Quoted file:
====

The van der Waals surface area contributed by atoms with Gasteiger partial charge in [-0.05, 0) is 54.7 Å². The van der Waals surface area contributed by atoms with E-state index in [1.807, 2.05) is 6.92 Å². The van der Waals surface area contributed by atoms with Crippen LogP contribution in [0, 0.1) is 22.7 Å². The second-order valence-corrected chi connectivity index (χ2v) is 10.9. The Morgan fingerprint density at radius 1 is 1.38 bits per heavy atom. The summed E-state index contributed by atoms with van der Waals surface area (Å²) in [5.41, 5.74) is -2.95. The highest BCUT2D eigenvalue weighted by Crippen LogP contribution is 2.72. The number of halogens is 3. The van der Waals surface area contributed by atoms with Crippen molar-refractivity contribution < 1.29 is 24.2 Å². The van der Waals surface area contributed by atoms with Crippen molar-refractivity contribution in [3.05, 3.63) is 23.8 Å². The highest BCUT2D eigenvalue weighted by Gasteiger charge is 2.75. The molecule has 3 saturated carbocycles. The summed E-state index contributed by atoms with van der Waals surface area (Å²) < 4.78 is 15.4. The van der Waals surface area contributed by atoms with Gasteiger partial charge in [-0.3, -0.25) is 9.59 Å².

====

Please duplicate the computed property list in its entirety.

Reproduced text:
The van der Waals surface area contributed by atoms with Gasteiger partial charge in [-0.05, 0) is 54.7 Å². The van der Waals surface area contributed by atoms with E-state index in [1.807, 2.05) is 6.92 Å². The van der Waals surface area contributed by atoms with Crippen LogP contribution in [0, 0.1) is 22.7 Å². The second-order valence-corrected chi connectivity index (χ2v) is 10.9. The Morgan fingerprint density at radius 1 is 1.38 bits per heavy atom. The summed E-state index contributed by atoms with van der Waals surface area (Å²) in [5.41, 5.74) is -2.95. The highest BCUT2D eigenvalue weighted by Crippen LogP contribution is 2.72. The number of halogens is 3. The van der Waals surface area contributed by atoms with Crippen molar-refractivity contribution < 1.29 is 24.2 Å². The van der Waals surface area contributed by atoms with Crippen molar-refractivity contribution in [3.05, 3.63) is 23.8 Å². The highest BCUT2D eigenvalue weighted by Gasteiger charge is 2.75. The molecule has 3 saturated carbocycles. The summed E-state index contributed by atoms with van der Waals surface area (Å²) < 4.78 is 15.4. The van der Waals surface area contributed by atoms with Gasteiger partial charge in [-0.3, -0.25) is 9.59 Å².